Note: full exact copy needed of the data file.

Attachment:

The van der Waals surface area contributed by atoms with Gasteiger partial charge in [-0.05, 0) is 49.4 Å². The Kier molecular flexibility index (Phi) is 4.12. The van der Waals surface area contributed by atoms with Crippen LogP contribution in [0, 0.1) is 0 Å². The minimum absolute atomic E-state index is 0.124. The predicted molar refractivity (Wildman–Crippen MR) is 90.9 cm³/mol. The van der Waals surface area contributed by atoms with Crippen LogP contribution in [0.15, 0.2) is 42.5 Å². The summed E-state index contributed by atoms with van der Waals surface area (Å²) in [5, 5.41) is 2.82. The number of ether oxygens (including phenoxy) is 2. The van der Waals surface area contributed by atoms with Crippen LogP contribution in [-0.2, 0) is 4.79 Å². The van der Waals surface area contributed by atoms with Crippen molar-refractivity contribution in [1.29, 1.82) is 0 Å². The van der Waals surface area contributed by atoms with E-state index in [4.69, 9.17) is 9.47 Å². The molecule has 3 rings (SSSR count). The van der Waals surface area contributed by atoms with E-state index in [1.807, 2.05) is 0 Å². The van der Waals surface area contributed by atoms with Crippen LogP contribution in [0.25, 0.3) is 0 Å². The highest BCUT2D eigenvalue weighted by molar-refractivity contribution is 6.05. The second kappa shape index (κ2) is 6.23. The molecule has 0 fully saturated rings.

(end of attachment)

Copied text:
The van der Waals surface area contributed by atoms with Gasteiger partial charge in [-0.05, 0) is 49.4 Å². The Kier molecular flexibility index (Phi) is 4.12. The van der Waals surface area contributed by atoms with Crippen LogP contribution in [0, 0.1) is 0 Å². The minimum absolute atomic E-state index is 0.124. The predicted molar refractivity (Wildman–Crippen MR) is 90.9 cm³/mol. The van der Waals surface area contributed by atoms with Crippen LogP contribution in [0.15, 0.2) is 42.5 Å². The summed E-state index contributed by atoms with van der Waals surface area (Å²) in [5, 5.41) is 2.82. The number of ether oxygens (including phenoxy) is 2. The van der Waals surface area contributed by atoms with Crippen LogP contribution in [-0.2, 0) is 4.79 Å². The van der Waals surface area contributed by atoms with Crippen molar-refractivity contribution in [1.29, 1.82) is 0 Å². The van der Waals surface area contributed by atoms with E-state index in [4.69, 9.17) is 9.47 Å². The molecule has 3 rings (SSSR count). The van der Waals surface area contributed by atoms with E-state index in [1.807, 2.05) is 0 Å². The van der Waals surface area contributed by atoms with Crippen LogP contribution in [0.25, 0.3) is 0 Å². The highest BCUT2D eigenvalue weighted by molar-refractivity contribution is 6.05. The second kappa shape index (κ2) is 6.23. The molecule has 0 fully saturated rings.